Communicating With Your Baby
Your baby has been crying on and off for the better part of an hour. You've already fed him, burped him, and changed his diapers, but he still keeps crying. You wished that he could tell you what it is that he wanted. Unfortunately, babies can't talk just yet. Sigh! But while babies can only gurgle sounds, they can be taught how to communicate with their parents and their caregivers through Baby Sign Language.
At Mommy Mundo's Mom School session, Jaymie Pizarro, a US-certified Baby Sign Language instructor, says babies less than two years old may be taught how to communicate with his family through signing. By knowing how to sign, baby will not only be able to tell his parents what he wants and needs, but also how he's feeling and what he's thinking.
Baby sign language traces its beginnings in the late 1970s. Joseph Garcia, an interpreter, had observed hearing babies signing with their deaf parents. His curiosity prompted him to do further studies, and in 1994, he published his first book on baby sign language.
For baby, Jaymie says signing empowers him as he is able to communicate with the people around him. This not only boosts his self-esteem, it also enhances his bonding experience with his family.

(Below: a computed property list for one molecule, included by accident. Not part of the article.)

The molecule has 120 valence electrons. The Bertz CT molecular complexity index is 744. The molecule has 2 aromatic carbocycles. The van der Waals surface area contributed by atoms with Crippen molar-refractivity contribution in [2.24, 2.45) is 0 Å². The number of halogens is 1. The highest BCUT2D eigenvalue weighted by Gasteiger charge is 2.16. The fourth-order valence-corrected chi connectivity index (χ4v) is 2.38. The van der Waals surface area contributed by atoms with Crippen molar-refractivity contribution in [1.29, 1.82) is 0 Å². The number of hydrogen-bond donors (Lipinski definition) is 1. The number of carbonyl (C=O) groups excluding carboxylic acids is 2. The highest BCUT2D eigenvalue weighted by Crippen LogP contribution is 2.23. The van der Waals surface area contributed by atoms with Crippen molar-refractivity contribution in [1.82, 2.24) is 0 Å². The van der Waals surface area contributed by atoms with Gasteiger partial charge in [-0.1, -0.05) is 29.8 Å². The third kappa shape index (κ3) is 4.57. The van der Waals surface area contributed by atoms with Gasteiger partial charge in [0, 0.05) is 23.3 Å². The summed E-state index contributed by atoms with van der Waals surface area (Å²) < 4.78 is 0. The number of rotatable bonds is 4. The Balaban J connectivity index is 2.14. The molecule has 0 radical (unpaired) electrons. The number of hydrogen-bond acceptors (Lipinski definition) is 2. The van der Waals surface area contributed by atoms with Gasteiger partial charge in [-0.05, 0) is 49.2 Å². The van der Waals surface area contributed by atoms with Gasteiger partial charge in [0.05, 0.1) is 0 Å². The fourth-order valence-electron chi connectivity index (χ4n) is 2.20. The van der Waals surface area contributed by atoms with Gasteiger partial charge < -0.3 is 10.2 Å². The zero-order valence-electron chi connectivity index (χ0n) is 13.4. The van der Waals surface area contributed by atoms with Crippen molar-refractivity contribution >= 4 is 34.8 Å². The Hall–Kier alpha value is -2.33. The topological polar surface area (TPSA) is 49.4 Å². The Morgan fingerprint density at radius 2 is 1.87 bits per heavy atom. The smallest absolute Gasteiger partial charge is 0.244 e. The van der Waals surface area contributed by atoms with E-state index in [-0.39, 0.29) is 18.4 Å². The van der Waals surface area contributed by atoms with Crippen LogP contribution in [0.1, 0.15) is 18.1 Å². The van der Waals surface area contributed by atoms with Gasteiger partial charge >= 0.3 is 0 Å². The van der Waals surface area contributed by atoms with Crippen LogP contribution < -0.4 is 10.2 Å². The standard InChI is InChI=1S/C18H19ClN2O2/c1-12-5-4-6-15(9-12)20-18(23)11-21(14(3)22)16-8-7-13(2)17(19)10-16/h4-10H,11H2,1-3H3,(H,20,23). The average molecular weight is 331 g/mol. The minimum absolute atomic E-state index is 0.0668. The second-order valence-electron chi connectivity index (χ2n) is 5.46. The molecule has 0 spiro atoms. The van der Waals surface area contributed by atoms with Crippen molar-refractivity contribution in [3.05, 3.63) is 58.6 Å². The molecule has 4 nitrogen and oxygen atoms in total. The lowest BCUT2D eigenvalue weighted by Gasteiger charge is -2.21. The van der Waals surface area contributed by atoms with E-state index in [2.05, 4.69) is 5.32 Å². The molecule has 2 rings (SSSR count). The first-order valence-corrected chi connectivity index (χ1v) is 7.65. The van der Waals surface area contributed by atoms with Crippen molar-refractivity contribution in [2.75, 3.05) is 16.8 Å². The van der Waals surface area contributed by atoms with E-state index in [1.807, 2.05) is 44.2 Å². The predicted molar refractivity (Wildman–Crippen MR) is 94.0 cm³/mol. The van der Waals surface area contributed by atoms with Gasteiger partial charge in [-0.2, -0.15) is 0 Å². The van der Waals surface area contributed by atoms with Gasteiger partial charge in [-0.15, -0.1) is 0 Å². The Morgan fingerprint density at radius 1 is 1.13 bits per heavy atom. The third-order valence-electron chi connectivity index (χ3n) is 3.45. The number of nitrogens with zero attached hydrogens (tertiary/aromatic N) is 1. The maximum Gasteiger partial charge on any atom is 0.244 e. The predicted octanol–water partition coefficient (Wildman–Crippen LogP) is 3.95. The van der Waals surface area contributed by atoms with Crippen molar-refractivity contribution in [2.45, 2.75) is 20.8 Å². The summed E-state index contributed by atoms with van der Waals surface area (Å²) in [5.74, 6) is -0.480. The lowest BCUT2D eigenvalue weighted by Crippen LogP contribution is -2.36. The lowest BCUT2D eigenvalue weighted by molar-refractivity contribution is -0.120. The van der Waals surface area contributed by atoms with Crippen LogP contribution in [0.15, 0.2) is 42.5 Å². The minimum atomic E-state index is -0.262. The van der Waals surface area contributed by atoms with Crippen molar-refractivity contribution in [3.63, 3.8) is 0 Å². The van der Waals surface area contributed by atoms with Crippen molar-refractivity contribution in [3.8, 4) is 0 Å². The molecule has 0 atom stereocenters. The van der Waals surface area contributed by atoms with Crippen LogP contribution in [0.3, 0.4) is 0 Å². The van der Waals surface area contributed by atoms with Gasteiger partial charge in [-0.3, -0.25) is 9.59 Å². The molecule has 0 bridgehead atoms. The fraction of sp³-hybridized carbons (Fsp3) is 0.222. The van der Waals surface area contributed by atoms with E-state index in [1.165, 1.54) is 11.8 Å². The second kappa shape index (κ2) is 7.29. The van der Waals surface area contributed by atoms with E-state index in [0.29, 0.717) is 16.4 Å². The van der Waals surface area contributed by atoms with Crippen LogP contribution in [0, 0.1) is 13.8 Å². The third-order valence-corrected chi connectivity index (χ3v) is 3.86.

For mom and dad, signing makes the everyday challenges of caring for baby less frustrating. It also reduces stress, resulting in a happier home environment for everyone.
Signing also boosts everyone's cognitive skills. Because signing is another language, it helps improve memory and build vocabulary both for baby and his parents.
Signing not only helps baby learn to talk, it also jumpstarts his intellectual development. Studies have shown that signing babies grow up to be articulate children. By age 2, signing children knew more words than non-signers. By age 3, they spoke like four-year-olds.
Jaymie reassures parents that the signs are easy to learn and remember as they are iconic signs. Babies can actually learn up to 200 signs. Indeed, her own daughter Nia learned some 50 signs. She adds that it is best to teach the signs to yaya and lola, too.
Here are some tips to increase your chances of success in teaching baby how to sign. First, it's always a good idea to say the word while signing. This is so that baby will associate what he sees with what he hears. Watch for opportunities to sign, so that you can sign in context.
Encourage your baby to participate, but exercise patience always. Last but not least, have fun! Signing is not a competition of whose baby knows the most number of signs. It's a way of empowering your baby, making him a healthier and happier child.